Good Speaker, Great Speaker: The Three Key Components to a Persuasive Speech

Posted on January 19, 2012

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Lesson 2 – How to Organize an Effective Presentation

For Lesson 1 go to Good Speaker, Good Listener, For Lesson 3 go to Taking Public Speaking to the Next Level

“I do not give lectures or a little charity. When I give, I give myself.”

- Walt Whitman

You’ve got a few PowerPoint presentations under your belt.  The jitters of stage fright are a thing of the past. You even actually kind of enjoy them a little. You may even have this public speaking thing down pat.

But there is always more to learn, Young Jedi. You want to go from being a good speaker to rocking the room. Maybe not Martin Luther King rocking, but close. It’s time for the next level.

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Novices can get by putting together a great plan with nice slides. More experienced speakers have a few custom tricks up their sleeve to make a good impression. But the Masters know that there are three things they need to be to bring an audience their side. Credible, Relevant and Memorable. Sound easy? Its not. That’s why we call them Masters:

Credible: Get them to listen.

The first moments are the only ones you get for free. Everything after that must be earned from your listeners. No matter what the topic of your presentation, your credibility is always in question. So why should the audience believe a word you say?

Churchill giving his final address in the 1945 election campaign at Walthamstow Stadium, East London

Credibility is not always established simply by boasting your credentials or having them introduced. Confidence, appearance and language say more about you than the letters after your name. Most of all, your audience needs to get to know you before they trust you.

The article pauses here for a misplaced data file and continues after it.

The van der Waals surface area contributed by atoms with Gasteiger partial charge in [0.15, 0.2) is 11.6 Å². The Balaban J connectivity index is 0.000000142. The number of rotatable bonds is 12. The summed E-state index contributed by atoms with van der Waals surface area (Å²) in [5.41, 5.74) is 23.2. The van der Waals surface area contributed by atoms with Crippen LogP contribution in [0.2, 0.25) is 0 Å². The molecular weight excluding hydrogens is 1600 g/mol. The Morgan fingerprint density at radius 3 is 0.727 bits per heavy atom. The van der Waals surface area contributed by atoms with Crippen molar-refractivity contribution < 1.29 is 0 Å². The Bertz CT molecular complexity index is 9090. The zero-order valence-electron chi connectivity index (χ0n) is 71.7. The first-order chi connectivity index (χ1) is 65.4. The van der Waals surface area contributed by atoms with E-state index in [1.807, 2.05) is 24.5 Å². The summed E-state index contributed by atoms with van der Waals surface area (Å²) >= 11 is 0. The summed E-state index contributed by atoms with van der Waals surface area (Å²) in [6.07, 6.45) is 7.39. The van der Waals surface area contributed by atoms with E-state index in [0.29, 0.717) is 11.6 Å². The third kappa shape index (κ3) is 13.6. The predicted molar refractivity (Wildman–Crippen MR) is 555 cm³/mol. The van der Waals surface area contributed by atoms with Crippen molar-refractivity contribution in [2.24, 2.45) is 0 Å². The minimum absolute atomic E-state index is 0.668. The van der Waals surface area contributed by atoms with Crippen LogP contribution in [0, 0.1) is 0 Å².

No less than a quarter of your presentation should be the story about you and your relation to the subject matter. Tell them how you know what you know. State your sources and how you came by them. And always present this process as a first-person narrative.

That’s the difference between an oral presentation and a memo: An oral presentation is about you. Human beings have a hard-wired weakness for human stories. It is how we understand the world. Use this to your advantage.

Relevant: Get them to care.

Once your audience feels like they know you and trust you, they will listen. Once you have them under your spell, you owe them to make what you are saying matter. Conversely, your audience owes you nothing. Their ear is charity enough. Think about who they are and what they value. How does your topic relate to their lives? Describe it in a way that they can appreciate.

A good communicator comes to a presentation prepared and organized. A great communicator can change the plan at a moment’s notice and wing it. The notes you have prepared are not a script. They serve simply as a means for you to forge a logical understanding of the material for yourself.

Think of Aesop’s Fables. Everyone knows the story of the ant and the grasshopper, but the story has never been told the same way twice. Anyone could tell that story without memorizing a single word. The fable itself is nothing more than a template. Versions of the story are adjusted to the audience and the speaker. Yet each version hits the same series of vital checkpoints that are the content of the message.

Your presentation is such a fable. Told as such, your audience will in turn be able to adapt the story to their own narrative. Your story then takes on a life of its own, and lives to be repeated by your listener.

Memorable: Get them to remember.

The mind is a fickle device. It’s no small task to make a strong impression and deliver a great speech, but if it doesn’t stick, it didn’t happen. Unlike the written word, your live presentation flows through time like a river. It’s in one ear and out the other. With so much information bombarding us everyday, how can your humble speech stay in your audience’s mind once they leave the room?